Congress is deadlocked. On what, you say? Well, almost everything.
Republicans and Democrats can’t get along.
U.S. Rep. Luke Messer believes one factor is that R’s and D’s no longer socialize much. It makes it easier to dismiss one another when you don’t know each other well.
Ideology is also a factor. Deep-seated differences and political concerns will sometimes get in the way, even if people do get along.
But gerrymandering just might be the biggest reason. It creates safe districts.
(In case you need reminding, gerrymandering is the drawing of district lines in a way that gives one party an unfair advantage over the other. For example, Republicans might create a district that is overwhelmingly Democrat-heavy and concede losing there. That keeps Democrats widely outnumbered in several surrounding districts.)
Lawmakers in safe districts, be they in Congress or in the Indiana General Assembly, don’t need to cooperate with others because they have no fear of losing the next election. Worse, they might pay more attention to extremists in their own party, because the biggest risk of a challenge will come in a primary. That leads to deadlock.
Safe districts make for self-centered lawmakers. And re-election is top of mind for most of them, whether they admit it or not.
My state representative, Ed DeLaney, is a Democrat, and my state senator, John Ruckelshaus, is a Republican. They are working together on a plan to change redistricting in Indiana to reduce or eliminate gerrymandering. I like that—the R and D working together part, that is.
I have also come around to the belief that the current redistricting method is, indeed, unfair. It’s done by the General Assembly and currently all the decisions are made by members of GOP supermajorities.
And so, I was there recently when Ruckelshaus and DeLaney joined with Democratic State Rep. Carey Hamilton to hold a bipartisan town hall meeting on redistricting. Two hundred people showed up, way more than expected, which tells me there is legitimate concern about a system that allows politicians to choose their voters, rather than the other way around.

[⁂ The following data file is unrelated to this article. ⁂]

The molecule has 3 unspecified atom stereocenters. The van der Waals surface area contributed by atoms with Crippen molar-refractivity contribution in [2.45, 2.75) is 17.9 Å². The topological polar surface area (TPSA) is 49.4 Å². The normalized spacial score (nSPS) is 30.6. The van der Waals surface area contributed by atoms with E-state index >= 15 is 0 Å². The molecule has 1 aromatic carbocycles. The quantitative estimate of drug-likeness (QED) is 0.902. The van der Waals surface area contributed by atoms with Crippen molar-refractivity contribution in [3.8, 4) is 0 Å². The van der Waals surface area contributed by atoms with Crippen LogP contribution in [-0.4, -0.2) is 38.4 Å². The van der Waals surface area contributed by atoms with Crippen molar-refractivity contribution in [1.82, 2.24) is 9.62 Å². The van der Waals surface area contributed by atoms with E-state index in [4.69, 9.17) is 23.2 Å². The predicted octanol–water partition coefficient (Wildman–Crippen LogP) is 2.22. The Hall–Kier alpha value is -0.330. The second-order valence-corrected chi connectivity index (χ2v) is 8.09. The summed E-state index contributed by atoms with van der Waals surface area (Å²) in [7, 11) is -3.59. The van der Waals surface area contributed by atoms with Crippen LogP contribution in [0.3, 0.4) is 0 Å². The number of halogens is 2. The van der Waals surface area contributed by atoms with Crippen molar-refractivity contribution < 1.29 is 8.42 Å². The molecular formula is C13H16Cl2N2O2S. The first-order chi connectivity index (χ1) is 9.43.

Ruckelshaus, DeLaney and Hamilton are in support of a plan that would create an independent commission to draw new boundaries for legislative districts. It is a plan that was the subject of a study committee in the General Assembly as well as a bill that was rejected in the 2017 session.
Passage of the bill would put a new system in place for the redistricting that will take place in 2021 following the 2020 census. An independent commission would draw the lines, but—and this is important—the General Assembly would have to vote on the maps.
Consider that Democrats currently make up as much as 45 percent of the population in Indiana. Yet on the floor of the Indiana House, Democrats represent only 26 percent of the people.
It’s hard to see the fairness there.
But it’s also easy to see how Republicans are reluctant to change the rules. It will only happen if the public demands it. (A pending ruling in a Supreme Court case challenging gerrymandering in Wisconsin might help.)
As a practical matter, the proposed redistricting bill in Indiana must pass in either 2018 or 2019 to be effective.
It’s all about giving lawmakers reasons to work together. That can’t be a bad thing.•
Shella hosted WFYI’s Indiana Week in Review for 25 years and covered Indiana politics for WISH-TV for more than three decades. Send comments to firstname.lastname@example.org.